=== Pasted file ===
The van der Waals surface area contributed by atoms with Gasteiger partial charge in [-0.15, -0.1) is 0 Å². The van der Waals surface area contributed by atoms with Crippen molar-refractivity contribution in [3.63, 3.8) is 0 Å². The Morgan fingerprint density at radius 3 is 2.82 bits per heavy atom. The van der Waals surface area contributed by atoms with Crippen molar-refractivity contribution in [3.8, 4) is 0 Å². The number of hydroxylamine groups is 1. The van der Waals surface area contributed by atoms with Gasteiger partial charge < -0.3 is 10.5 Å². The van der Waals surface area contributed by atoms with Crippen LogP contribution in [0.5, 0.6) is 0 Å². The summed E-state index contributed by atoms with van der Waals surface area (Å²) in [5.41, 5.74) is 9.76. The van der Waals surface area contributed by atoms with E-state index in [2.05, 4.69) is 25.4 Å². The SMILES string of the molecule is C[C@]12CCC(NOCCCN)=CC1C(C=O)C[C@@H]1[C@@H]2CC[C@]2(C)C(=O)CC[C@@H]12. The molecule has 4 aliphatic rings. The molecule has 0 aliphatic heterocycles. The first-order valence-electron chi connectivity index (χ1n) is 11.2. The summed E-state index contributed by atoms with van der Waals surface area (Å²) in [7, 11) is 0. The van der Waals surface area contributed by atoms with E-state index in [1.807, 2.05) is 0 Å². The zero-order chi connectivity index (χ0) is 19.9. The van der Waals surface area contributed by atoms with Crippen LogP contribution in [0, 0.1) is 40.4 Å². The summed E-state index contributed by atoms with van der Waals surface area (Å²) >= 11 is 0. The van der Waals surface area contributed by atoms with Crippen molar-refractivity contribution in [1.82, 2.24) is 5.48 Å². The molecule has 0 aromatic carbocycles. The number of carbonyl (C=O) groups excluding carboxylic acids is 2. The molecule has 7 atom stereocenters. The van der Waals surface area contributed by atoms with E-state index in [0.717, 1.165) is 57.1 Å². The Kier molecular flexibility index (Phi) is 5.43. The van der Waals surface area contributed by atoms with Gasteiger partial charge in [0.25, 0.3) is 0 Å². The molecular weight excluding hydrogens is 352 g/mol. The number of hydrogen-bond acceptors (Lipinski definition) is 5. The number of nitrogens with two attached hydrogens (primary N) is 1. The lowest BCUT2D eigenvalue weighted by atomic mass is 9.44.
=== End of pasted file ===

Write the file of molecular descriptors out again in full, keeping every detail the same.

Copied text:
The van der Waals surface area contributed by atoms with Gasteiger partial charge in [-0.15, -0.1) is 0 Å². The van der Waals surface area contributed by atoms with Crippen molar-refractivity contribution in [3.63, 3.8) is 0 Å². The Morgan fingerprint density at radius 3 is 2.82 bits per heavy atom. The van der Waals surface area contributed by atoms with Crippen molar-refractivity contribution in [3.8, 4) is 0 Å². The number of hydroxylamine groups is 1. The van der Waals surface area contributed by atoms with Gasteiger partial charge < -0.3 is 10.5 Å². The van der Waals surface area contributed by atoms with Crippen LogP contribution in [0.5, 0.6) is 0 Å². The summed E-state index contributed by atoms with van der Waals surface area (Å²) in [5.41, 5.74) is 9.76. The van der Waals surface area contributed by atoms with E-state index in [2.05, 4.69) is 25.4 Å². The SMILES string of the molecule is C[C@]12CCC(NOCCCN)=CC1C(C=O)C[C@@H]1[C@@H]2CC[C@]2(C)C(=O)CC[C@@H]12. The molecule has 4 aliphatic rings. The molecule has 0 aliphatic heterocycles. The first-order valence-electron chi connectivity index (χ1n) is 11.2. The summed E-state index contributed by atoms with van der Waals surface area (Å²) in [7, 11) is 0. The van der Waals surface area contributed by atoms with E-state index in [1.807, 2.05) is 0 Å². The zero-order chi connectivity index (χ0) is 19.9. The van der Waals surface area contributed by atoms with Crippen LogP contribution in [0, 0.1) is 40.4 Å². The summed E-state index contributed by atoms with van der Waals surface area (Å²) >= 11 is 0. The van der Waals surface area contributed by atoms with Crippen molar-refractivity contribution in [1.82, 2.24) is 5.48 Å². The molecule has 0 aromatic carbocycles. The number of carbonyl (C=O) groups excluding carboxylic acids is 2. The molecule has 7 atom stereocenters. The van der Waals surface area contributed by atoms with E-state index in [0.717, 1.165) is 57.1 Å². The Kier molecular flexibility index (Phi) is 5.43. The van der Waals surface area contributed by atoms with Gasteiger partial charge in [0.25, 0.3) is 0 Å². The molecular weight excluding hydrogens is 352 g/mol. The number of hydrogen-bond acceptors (Lipinski definition) is 5. The number of nitrogens with two attached hydrogens (primary N) is 1. The lowest BCUT2D eigenvalue weighted by atomic mass is 9.44.